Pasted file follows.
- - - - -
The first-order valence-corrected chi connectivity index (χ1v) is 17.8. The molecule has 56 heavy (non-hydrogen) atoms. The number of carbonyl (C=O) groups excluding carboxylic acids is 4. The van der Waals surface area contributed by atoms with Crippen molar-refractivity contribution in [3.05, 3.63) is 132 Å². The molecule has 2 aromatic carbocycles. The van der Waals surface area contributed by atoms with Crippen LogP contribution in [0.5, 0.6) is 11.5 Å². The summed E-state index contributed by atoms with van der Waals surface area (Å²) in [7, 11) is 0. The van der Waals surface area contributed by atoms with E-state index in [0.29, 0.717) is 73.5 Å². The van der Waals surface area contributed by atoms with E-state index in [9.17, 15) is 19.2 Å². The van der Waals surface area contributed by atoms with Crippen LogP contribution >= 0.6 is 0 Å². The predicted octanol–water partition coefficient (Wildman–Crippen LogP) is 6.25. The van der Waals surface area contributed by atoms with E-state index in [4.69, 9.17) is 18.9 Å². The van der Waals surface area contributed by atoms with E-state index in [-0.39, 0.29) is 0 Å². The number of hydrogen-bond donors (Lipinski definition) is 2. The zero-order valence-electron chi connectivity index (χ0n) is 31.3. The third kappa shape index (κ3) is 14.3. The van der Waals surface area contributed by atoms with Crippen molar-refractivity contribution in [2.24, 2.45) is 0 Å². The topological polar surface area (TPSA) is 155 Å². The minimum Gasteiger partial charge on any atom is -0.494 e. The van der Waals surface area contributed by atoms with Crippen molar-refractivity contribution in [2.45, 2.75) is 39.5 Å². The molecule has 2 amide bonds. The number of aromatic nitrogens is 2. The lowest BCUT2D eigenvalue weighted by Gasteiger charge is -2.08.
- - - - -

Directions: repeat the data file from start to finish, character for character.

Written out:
The first-order valence-corrected chi connectivity index (χ1v) is 17.8. The molecule has 56 heavy (non-hydrogen) atoms. The number of carbonyl (C=O) groups excluding carboxylic acids is 4. The van der Waals surface area contributed by atoms with Crippen molar-refractivity contribution in [3.05, 3.63) is 132 Å². The molecule has 2 aromatic carbocycles. The van der Waals surface area contributed by atoms with Crippen LogP contribution in [0.5, 0.6) is 11.5 Å². The summed E-state index contributed by atoms with van der Waals surface area (Å²) in [7, 11) is 0. The van der Waals surface area contributed by atoms with E-state index in [0.29, 0.717) is 73.5 Å². The van der Waals surface area contributed by atoms with E-state index in [9.17, 15) is 19.2 Å². The van der Waals surface area contributed by atoms with Crippen LogP contribution >= 0.6 is 0 Å². The predicted octanol–water partition coefficient (Wildman–Crippen LogP) is 6.25. The van der Waals surface area contributed by atoms with E-state index in [4.69, 9.17) is 18.9 Å². The van der Waals surface area contributed by atoms with E-state index in [-0.39, 0.29) is 0 Å². The number of hydrogen-bond donors (Lipinski definition) is 2. The zero-order valence-electron chi connectivity index (χ0n) is 31.3. The third kappa shape index (κ3) is 14.3. The van der Waals surface area contributed by atoms with Crippen molar-refractivity contribution in [2.24, 2.45) is 0 Å². The topological polar surface area (TPSA) is 155 Å². The minimum Gasteiger partial charge on any atom is -0.494 e. The van der Waals surface area contributed by atoms with Crippen molar-refractivity contribution in [2.45, 2.75) is 39.5 Å². The molecule has 2 amide bonds. The number of aromatic nitrogens is 2. The lowest BCUT2D eigenvalue weighted by Gasteiger charge is -2.08.